The last few weeks have been busy. I raced the Sea Otter Classic in Monterey, California then headed to Prescott, Arizona for the Whiskey Off-Road and to Moab, Utah for the first race of the Enduro Cup series. It was over 1,000 miles of solo driving, but the races and people who I hung out with were worth it.
The Sea Otter Classic was a blast. I hung out with my sponsors and signed posters, worked the booths and did some video and photo shoots. Because this was my focus for the weekend, I spent a bit too much time on my feet and didn't give myself enough time to prepare for the events, but hey, that's all part of the job.
I started both Friday's short track and Saturday's cross country in the last row, which is not the best place to start in big races (with 75 and 100 racers, respectively). The short track was mostly a blur that went something like this: close your mouth to keep from inhaling mulch, dodge people who can't ride in gravel, gap the rollers in the pump-track section, try to be aerodynamic on the pavement, repeat. I didn't start feeling good until the race was over (I finished 27th out of the 75) and I had sat at the Osmo Nutrition tent for an hour and drunk two bottles of Acute Recovery.
The next day I got caught behind a crash right after the start and got back into the pack just in time for the sprint to the dirt. So I spent most of the race passing people and focusing on staying hydrated. I felt good and in the last 10 minutes of the race caught the only six riders who had passed me (the benefit of starting last is that you do more passing than getting passed) moving myself into 33rd and finishing with a time of 1:23:14. And as frustrating as starting in the back can be, it was good practice for racing World Cups (which I'm planning to do next year).
The day after the cross country, I spent some more time visiting with sponsors and then did a video shoot with Geax followed by a couple of laps on the downhill course on my Pivot Mach 5.7 Carbon. I had a great time on the downhill course but skipped some of the bigger jumps because I was wearing spandex and an open-face helmet and might, just maybe, have been a bit tired from the previous two days.
The next week leading up to the Whiskey Off-Road was a blast. My host for the week was a Prescott local, Jim, who lived a few miles outside of Prescott and had great bike trails less than five minutes from his house. I got to ride with Travis and Chloe Woodruff and hang out with a bunch of the other riders who were in town for the event. And the weather and trails were gorgeous.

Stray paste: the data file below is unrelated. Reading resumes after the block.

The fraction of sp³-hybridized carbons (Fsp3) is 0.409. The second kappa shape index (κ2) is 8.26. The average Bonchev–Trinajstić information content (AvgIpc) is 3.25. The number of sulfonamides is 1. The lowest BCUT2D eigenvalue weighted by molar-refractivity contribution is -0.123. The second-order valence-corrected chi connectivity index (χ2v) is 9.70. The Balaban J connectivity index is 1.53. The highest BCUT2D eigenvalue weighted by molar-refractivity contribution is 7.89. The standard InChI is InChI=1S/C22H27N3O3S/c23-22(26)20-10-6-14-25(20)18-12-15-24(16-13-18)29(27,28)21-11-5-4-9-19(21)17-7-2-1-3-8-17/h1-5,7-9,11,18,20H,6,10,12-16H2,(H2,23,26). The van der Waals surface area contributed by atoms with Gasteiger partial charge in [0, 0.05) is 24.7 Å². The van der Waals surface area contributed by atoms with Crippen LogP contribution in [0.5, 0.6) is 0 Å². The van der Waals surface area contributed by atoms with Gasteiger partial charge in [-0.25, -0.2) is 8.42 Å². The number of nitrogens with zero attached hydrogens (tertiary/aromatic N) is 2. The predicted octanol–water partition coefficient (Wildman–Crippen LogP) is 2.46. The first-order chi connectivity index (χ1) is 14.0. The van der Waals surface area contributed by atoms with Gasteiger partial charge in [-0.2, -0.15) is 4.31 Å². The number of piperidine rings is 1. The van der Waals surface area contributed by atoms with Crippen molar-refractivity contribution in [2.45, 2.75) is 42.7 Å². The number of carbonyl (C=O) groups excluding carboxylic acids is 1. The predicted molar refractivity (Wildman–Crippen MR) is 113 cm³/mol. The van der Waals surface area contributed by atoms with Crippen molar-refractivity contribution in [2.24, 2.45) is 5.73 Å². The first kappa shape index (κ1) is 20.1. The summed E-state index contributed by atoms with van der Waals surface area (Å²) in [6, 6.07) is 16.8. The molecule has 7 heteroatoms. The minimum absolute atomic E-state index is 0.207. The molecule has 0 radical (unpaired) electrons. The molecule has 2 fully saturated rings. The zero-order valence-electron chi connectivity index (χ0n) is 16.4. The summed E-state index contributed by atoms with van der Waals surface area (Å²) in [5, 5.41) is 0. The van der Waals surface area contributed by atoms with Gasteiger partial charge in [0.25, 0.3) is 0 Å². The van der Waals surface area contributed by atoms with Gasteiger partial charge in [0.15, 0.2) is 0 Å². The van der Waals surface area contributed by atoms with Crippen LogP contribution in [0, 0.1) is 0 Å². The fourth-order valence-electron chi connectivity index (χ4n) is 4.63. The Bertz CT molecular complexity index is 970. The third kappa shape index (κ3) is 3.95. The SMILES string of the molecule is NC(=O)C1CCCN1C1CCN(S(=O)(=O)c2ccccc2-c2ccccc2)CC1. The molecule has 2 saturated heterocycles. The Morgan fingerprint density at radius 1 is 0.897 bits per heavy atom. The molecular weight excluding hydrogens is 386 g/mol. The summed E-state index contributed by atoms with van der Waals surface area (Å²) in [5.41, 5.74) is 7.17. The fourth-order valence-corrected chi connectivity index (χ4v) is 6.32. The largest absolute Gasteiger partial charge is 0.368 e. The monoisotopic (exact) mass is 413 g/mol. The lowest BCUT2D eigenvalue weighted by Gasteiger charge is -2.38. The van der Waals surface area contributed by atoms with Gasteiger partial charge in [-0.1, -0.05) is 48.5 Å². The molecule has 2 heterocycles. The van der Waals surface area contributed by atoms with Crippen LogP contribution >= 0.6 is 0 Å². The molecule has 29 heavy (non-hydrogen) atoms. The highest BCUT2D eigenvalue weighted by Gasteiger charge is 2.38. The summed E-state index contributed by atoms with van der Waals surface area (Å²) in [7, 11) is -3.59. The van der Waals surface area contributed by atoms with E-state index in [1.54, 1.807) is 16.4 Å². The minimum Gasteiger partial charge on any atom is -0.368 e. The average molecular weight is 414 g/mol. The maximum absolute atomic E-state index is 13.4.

I raced the Fat Tire Crit on Friday and even though I was racing my Pivot Les (hardtail 29er) with slick tires instead of a 26" full suspension with knobbies like I had the year before, I just didn't feel it. The first couple of laps were great but then I realized I had gone out too hard and just tried to hold on until I got pulled with two laps to go, finishing 23rd.
Fortunately the cross country went better. Much better. I had a second-row start and went into the singletrack in 15th, feeling strong enough to pass a few people on the initial climbs. I passed Aid Station #1 (approximately 17 miles into the 50-mile race) in 11th and shortly thereafter found myself in a group of six that stayed together for the entire descent into Skull Valley and most of the climb back out.
As we passed Aid Station #3 I noticed that the group was down to four, and that I was working too hard. I backed off and let the other three pull ahead. A few minutes later, Adam Craig passed me followed by Colin Cares and Howard Grotts. I was starting to feel better, so I joined Colin and Howard and as we crested the top of the course they both let me pass so I could lead the descent. I passed Adam and started cramping as I hit "Cramp Hill", but then I saw Sid Taberlay and Derek Zandstra ahead of me and pushed through the cramps to catch them just as we hit the final pavement. Then Sid flatted so Derek and I took turns pulling to catch a group of three and the five of us sprinted it out for spots 9-13. I finished right in the middle in 11th, just inside the 12-deep payout with a time of 3:10:04.
My next week in Moab was even more fun, but as this post is getting really long, I'll save that for another day.
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Mountain bike racer Macky Franklin hails from Taos, New Mexico but has a difficult time answering the question "Where do you live?" Spending most of his time on the road chasing summer or traveling to race he generally answers "my little orange car".
After holding a cross country pro's license for six years, in 2014, he will be focusing on enduro. Read this blog to follow Franklin throughout the 2014 season as he races four of the seven Enduro World Series races, Inca Avalanche, the whole Big Mountain Enduro series, Downieville and the Kamikaze Games.
When Franklin was 13 and learning to ride clipless pedals, he was given the "Turtle Award" as the rider who spent the most time on his back, still connected to the bike. Fortunately, he has moved past that stage and is now focusing his energies on learning to corner like a downhiller.
Visit his website at www.mackyfranklin.com.
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